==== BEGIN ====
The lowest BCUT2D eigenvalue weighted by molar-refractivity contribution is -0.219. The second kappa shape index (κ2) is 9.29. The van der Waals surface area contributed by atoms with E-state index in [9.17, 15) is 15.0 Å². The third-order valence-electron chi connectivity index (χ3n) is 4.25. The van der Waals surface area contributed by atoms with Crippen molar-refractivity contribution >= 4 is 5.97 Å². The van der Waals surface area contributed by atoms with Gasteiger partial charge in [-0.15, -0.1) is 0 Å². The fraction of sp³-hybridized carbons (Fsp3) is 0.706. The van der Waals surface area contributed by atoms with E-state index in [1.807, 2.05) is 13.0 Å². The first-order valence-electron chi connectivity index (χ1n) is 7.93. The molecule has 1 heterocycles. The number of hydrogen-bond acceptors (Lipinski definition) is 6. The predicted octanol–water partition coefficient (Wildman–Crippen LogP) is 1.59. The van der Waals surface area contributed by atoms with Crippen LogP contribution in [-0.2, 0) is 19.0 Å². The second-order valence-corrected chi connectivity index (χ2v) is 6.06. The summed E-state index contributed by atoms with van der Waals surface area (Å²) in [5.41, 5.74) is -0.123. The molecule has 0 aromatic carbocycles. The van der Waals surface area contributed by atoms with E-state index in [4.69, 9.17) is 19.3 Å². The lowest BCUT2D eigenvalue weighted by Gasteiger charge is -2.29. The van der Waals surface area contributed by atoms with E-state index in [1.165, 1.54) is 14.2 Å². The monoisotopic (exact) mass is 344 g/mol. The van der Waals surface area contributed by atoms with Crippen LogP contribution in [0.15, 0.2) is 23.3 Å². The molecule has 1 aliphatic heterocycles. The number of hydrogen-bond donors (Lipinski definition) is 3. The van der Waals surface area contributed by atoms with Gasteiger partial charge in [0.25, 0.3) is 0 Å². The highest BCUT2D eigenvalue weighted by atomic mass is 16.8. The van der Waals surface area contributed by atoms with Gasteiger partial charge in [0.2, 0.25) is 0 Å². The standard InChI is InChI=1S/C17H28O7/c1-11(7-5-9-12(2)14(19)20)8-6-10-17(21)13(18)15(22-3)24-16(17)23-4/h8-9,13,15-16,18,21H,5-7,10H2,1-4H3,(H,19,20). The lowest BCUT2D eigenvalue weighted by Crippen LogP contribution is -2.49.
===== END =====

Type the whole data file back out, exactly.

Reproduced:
The lowest BCUT2D eigenvalue weighted by molar-refractivity contribution is -0.219. The second kappa shape index (κ2) is 9.29. The van der Waals surface area contributed by atoms with E-state index in [9.17, 15) is 15.0 Å². The third-order valence-electron chi connectivity index (χ3n) is 4.25. The van der Waals surface area contributed by atoms with Crippen molar-refractivity contribution >= 4 is 5.97 Å². The van der Waals surface area contributed by atoms with Gasteiger partial charge in [-0.15, -0.1) is 0 Å². The fraction of sp³-hybridized carbons (Fsp3) is 0.706. The van der Waals surface area contributed by atoms with E-state index in [1.807, 2.05) is 13.0 Å². The first-order valence-electron chi connectivity index (χ1n) is 7.93. The molecule has 1 heterocycles. The number of hydrogen-bond acceptors (Lipinski definition) is 6. The predicted octanol–water partition coefficient (Wildman–Crippen LogP) is 1.59. The van der Waals surface area contributed by atoms with Crippen LogP contribution in [-0.2, 0) is 19.0 Å². The second-order valence-corrected chi connectivity index (χ2v) is 6.06. The summed E-state index contributed by atoms with van der Waals surface area (Å²) in [5.41, 5.74) is -0.123. The molecule has 0 aromatic carbocycles. The van der Waals surface area contributed by atoms with E-state index in [4.69, 9.17) is 19.3 Å². The lowest BCUT2D eigenvalue weighted by Gasteiger charge is -2.29. The van der Waals surface area contributed by atoms with E-state index in [1.165, 1.54) is 14.2 Å². The monoisotopic (exact) mass is 344 g/mol. The van der Waals surface area contributed by atoms with Crippen LogP contribution in [0.15, 0.2) is 23.3 Å². The molecule has 1 aliphatic heterocycles. The number of hydrogen-bond donors (Lipinski definition) is 3. The van der Waals surface area contributed by atoms with Gasteiger partial charge in [0.25, 0.3) is 0 Å². The highest BCUT2D eigenvalue weighted by atomic mass is 16.8. The van der Waals surface area contributed by atoms with Gasteiger partial charge in [0.2, 0.25) is 0 Å². The standard InChI is InChI=1S/C17H28O7/c1-11(7-5-9-12(2)14(19)20)8-6-10-17(21)13(18)15(22-3)24-16(17)23-4/h8-9,13,15-16,18,21H,5-7,10H2,1-4H3,(H,19,20). The lowest BCUT2D eigenvalue weighted by Crippen LogP contribution is -2.49.